The Study identifies highly significant impacts at the SAR level from loss or degradation of streams and agricultural wetlands, and moderately significant impacts at the SAR level from hillfire, and loss or degradation of fung shui woodland and coastal habitats (2.8.8-2.8.13, Vol. I). It further notes that 'co-ordination of an approach to such [cumulative] impacts will require support from the highest levels in Government' (2.8.7, Vol. I). Please would the proponent explain how the cumulative impacts identified would be addressed.

 

A.12  

To avoid/mitigate the potential ecological impacts, the Study recommends local planning and other existing mechanisms of impact mitigation to give due respect to the important terrestrial ecological resources identified. Statutory plans are recommended to extend to the entire Study Area, with ecological study suitably conducted. Designated projects should also be subject to the EIA process. In the long term an integrated management approach can be further explored in the Government to bring the resources of different departments together and to enhance their co-ordination.

 

MARINE ECOLOGY ASSESSMENT
Potential Marine Parks

Q.13  

The planned non-anchoring areas at coastal waters off Long Ke Wan, Sharp Island West and Bluff Island North (Figure 1.2), presumably for coral protection, are supported. Deployment of coral marker buoys should prove more effective in safeguarding the corals from anchor damage (OUCH 2000). In addition, Long Ke Wan, Nine Pin Islands, and much waters in Port Shelter (especially around Sharp Island and Bluff Island) consist of corals of high ecological value (AFCD 2001; McCorry 2001). It is therefore suggested that these areas be identified as Potential Marine Parks.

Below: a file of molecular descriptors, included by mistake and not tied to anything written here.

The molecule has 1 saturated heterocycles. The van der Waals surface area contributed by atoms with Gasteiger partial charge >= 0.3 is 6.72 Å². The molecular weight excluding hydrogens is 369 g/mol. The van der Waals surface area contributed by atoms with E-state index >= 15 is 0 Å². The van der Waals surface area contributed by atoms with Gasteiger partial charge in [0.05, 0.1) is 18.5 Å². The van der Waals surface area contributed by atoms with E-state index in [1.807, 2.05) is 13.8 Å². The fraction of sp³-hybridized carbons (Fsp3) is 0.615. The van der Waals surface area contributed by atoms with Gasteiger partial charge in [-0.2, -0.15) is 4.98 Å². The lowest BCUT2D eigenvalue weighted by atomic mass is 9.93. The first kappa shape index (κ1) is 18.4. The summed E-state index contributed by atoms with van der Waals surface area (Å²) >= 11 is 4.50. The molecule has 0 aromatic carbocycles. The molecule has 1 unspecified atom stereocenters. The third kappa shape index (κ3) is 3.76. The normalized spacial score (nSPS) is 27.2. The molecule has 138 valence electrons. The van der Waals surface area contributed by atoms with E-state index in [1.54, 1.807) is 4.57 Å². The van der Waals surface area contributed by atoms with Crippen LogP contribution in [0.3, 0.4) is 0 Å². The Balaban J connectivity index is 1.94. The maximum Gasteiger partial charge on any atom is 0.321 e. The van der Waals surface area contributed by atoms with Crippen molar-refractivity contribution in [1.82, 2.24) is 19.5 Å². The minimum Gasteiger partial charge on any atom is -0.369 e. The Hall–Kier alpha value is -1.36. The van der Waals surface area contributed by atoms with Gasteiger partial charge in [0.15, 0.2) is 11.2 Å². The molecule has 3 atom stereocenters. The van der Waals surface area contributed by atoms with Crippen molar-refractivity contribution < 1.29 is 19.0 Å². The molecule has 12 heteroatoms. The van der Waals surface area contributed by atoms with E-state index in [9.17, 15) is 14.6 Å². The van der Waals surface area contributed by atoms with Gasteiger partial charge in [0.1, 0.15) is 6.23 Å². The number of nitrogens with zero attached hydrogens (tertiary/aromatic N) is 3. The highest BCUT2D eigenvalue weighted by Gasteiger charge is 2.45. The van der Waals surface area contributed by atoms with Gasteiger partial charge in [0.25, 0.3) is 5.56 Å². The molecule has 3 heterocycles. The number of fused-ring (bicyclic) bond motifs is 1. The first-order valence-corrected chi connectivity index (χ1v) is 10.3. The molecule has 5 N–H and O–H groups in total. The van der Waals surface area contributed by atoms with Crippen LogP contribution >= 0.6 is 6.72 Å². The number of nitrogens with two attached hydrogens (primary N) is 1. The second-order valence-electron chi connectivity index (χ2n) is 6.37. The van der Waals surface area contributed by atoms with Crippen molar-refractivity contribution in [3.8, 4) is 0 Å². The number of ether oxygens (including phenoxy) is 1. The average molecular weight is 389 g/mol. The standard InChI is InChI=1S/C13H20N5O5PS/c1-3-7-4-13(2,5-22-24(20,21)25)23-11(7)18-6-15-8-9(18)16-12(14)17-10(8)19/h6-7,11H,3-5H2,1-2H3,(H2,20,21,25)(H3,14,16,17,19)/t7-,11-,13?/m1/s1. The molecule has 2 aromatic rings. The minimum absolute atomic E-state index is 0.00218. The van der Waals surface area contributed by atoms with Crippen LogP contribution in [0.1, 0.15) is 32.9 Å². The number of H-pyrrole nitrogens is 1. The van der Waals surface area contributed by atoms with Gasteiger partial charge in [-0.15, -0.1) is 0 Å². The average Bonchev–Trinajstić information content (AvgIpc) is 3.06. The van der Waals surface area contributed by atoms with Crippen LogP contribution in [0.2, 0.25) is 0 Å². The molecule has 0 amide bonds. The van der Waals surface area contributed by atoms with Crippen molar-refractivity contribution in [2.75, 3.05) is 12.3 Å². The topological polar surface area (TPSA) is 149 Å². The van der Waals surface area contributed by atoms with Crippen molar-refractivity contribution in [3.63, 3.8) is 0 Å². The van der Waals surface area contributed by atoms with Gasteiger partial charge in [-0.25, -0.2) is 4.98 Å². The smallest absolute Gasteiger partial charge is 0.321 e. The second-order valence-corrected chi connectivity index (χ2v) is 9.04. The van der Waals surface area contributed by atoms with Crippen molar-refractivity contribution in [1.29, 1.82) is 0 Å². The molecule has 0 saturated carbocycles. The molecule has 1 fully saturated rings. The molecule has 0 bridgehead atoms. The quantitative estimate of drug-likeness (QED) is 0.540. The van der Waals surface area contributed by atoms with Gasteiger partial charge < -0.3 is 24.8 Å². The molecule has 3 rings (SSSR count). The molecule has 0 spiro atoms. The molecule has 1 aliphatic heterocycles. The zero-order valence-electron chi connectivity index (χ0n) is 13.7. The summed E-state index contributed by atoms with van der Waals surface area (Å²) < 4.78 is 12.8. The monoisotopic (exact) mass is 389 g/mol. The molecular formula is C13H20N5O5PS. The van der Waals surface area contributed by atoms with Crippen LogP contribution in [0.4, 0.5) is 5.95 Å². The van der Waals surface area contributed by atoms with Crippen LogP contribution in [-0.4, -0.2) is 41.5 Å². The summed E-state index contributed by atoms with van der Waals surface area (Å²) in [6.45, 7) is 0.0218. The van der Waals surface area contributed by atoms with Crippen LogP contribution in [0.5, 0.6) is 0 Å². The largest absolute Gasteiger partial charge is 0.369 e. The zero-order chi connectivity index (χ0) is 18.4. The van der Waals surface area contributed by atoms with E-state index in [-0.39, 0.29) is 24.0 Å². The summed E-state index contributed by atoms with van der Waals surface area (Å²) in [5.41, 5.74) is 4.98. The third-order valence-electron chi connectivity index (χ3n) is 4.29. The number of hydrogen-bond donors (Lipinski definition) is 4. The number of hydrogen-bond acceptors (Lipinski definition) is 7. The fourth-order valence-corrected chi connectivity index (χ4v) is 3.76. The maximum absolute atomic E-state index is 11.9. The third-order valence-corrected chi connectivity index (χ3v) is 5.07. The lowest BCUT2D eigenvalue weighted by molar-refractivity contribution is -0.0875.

A.13  

- Coral communities are mostly found in shallow areas (<10m) adjacent to the coastline. For the conservation of coral resources and marine habitat, the present Study recommends the delineation of the coastal area of High Island and its neighbouring islands, which include most areas of coral growth, as a Marine Conservation Area. Within the Marine Conservation Area, three non-anchorage points (namely north shore of Bluff Island, Long Kei Wan and west shore of Sharp Island) are proposed to avoid coral damage. Subject to the effectiveness of the above, more non-anchorage points may be designated upon further study.